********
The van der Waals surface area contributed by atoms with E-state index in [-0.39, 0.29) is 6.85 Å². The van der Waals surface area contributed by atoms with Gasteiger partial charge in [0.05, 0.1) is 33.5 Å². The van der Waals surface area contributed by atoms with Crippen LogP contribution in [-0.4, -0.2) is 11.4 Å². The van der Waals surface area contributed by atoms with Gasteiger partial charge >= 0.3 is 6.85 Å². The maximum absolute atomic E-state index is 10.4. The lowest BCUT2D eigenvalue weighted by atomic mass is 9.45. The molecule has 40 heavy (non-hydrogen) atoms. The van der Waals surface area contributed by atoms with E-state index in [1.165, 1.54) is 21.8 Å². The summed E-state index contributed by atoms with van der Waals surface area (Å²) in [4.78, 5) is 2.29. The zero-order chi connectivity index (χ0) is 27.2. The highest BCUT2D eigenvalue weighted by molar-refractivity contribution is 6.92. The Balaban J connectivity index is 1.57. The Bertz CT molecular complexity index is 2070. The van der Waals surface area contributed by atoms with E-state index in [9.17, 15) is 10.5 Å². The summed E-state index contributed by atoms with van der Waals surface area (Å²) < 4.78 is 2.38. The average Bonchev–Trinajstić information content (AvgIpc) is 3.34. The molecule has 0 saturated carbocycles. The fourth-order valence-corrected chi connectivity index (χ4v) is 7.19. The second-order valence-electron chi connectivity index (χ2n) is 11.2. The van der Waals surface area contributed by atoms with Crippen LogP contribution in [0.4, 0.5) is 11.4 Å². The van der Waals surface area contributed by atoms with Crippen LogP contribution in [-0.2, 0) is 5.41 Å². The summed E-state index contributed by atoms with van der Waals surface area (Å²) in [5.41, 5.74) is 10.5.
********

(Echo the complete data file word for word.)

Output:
The van der Waals surface area contributed by atoms with E-state index in [-0.39, 0.29) is 6.85 Å². The van der Waals surface area contributed by atoms with Gasteiger partial charge in [0.05, 0.1) is 33.5 Å². The van der Waals surface area contributed by atoms with Crippen LogP contribution in [-0.4, -0.2) is 11.4 Å². The van der Waals surface area contributed by atoms with Gasteiger partial charge >= 0.3 is 6.85 Å². The maximum absolute atomic E-state index is 10.4. The lowest BCUT2D eigenvalue weighted by atomic mass is 9.45. The molecule has 40 heavy (non-hydrogen) atoms. The van der Waals surface area contributed by atoms with E-state index in [1.165, 1.54) is 21.8 Å². The summed E-state index contributed by atoms with van der Waals surface area (Å²) in [4.78, 5) is 2.29. The zero-order chi connectivity index (χ0) is 27.2. The highest BCUT2D eigenvalue weighted by molar-refractivity contribution is 6.92. The Balaban J connectivity index is 1.57. The Bertz CT molecular complexity index is 2070. The van der Waals surface area contributed by atoms with E-state index in [9.17, 15) is 10.5 Å². The summed E-state index contributed by atoms with van der Waals surface area (Å²) < 4.78 is 2.38. The average Bonchev–Trinajstić information content (AvgIpc) is 3.34. The molecule has 0 saturated carbocycles. The fourth-order valence-corrected chi connectivity index (χ4v) is 7.19. The second-order valence-electron chi connectivity index (χ2n) is 11.2. The van der Waals surface area contributed by atoms with Crippen LogP contribution in [0.4, 0.5) is 11.4 Å². The van der Waals surface area contributed by atoms with Crippen LogP contribution in [-0.2, 0) is 5.41 Å². The summed E-state index contributed by atoms with van der Waals surface area (Å²) in [5.41, 5.74) is 10.5.